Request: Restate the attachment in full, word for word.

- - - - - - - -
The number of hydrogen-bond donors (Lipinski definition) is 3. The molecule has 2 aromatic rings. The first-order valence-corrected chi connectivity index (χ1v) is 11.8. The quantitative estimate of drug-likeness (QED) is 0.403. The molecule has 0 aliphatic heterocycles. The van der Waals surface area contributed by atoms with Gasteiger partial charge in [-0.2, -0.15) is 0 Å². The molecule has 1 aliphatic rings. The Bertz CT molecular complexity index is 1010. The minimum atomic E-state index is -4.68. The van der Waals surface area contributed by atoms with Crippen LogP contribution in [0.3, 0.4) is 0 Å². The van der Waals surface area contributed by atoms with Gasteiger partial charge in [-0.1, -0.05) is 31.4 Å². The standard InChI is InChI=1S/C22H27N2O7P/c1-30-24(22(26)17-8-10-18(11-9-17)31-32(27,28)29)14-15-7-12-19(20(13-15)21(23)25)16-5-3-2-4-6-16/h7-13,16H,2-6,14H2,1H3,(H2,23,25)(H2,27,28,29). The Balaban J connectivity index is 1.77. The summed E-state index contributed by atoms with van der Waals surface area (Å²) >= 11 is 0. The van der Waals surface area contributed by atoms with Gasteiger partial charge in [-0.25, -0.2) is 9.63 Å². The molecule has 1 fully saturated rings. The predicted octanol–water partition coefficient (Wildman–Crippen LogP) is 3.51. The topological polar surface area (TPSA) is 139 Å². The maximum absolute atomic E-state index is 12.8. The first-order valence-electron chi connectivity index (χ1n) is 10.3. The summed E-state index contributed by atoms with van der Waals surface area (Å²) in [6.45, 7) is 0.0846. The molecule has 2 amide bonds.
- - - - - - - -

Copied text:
The number of hydrogen-bond donors (Lipinski definition) is 3. The molecule has 2 aromatic rings. The first-order valence-corrected chi connectivity index (χ1v) is 11.8. The quantitative estimate of drug-likeness (QED) is 0.403. The molecule has 0 aliphatic heterocycles. The van der Waals surface area contributed by atoms with Gasteiger partial charge in [-0.2, -0.15) is 0 Å². The molecule has 1 aliphatic rings. The Bertz CT molecular complexity index is 1010. The minimum atomic E-state index is -4.68. The van der Waals surface area contributed by atoms with Crippen LogP contribution in [0.3, 0.4) is 0 Å². The van der Waals surface area contributed by atoms with Gasteiger partial charge in [-0.1, -0.05) is 31.4 Å². The standard InChI is InChI=1S/C22H27N2O7P/c1-30-24(22(26)17-8-10-18(11-9-17)31-32(27,28)29)14-15-7-12-19(20(13-15)21(23)25)16-5-3-2-4-6-16/h7-13,16H,2-6,14H2,1H3,(H2,23,25)(H2,27,28,29). The Balaban J connectivity index is 1.77. The summed E-state index contributed by atoms with van der Waals surface area (Å²) >= 11 is 0. The van der Waals surface area contributed by atoms with Gasteiger partial charge in [-0.25, -0.2) is 9.63 Å². The molecule has 1 fully saturated rings. The predicted octanol–water partition coefficient (Wildman–Crippen LogP) is 3.51. The topological polar surface area (TPSA) is 139 Å². The maximum absolute atomic E-state index is 12.8. The first-order valence-electron chi connectivity index (χ1n) is 10.3. The summed E-state index contributed by atoms with van der Waals surface area (Å²) in [6.45, 7) is 0.0846. The molecule has 2 amide bonds.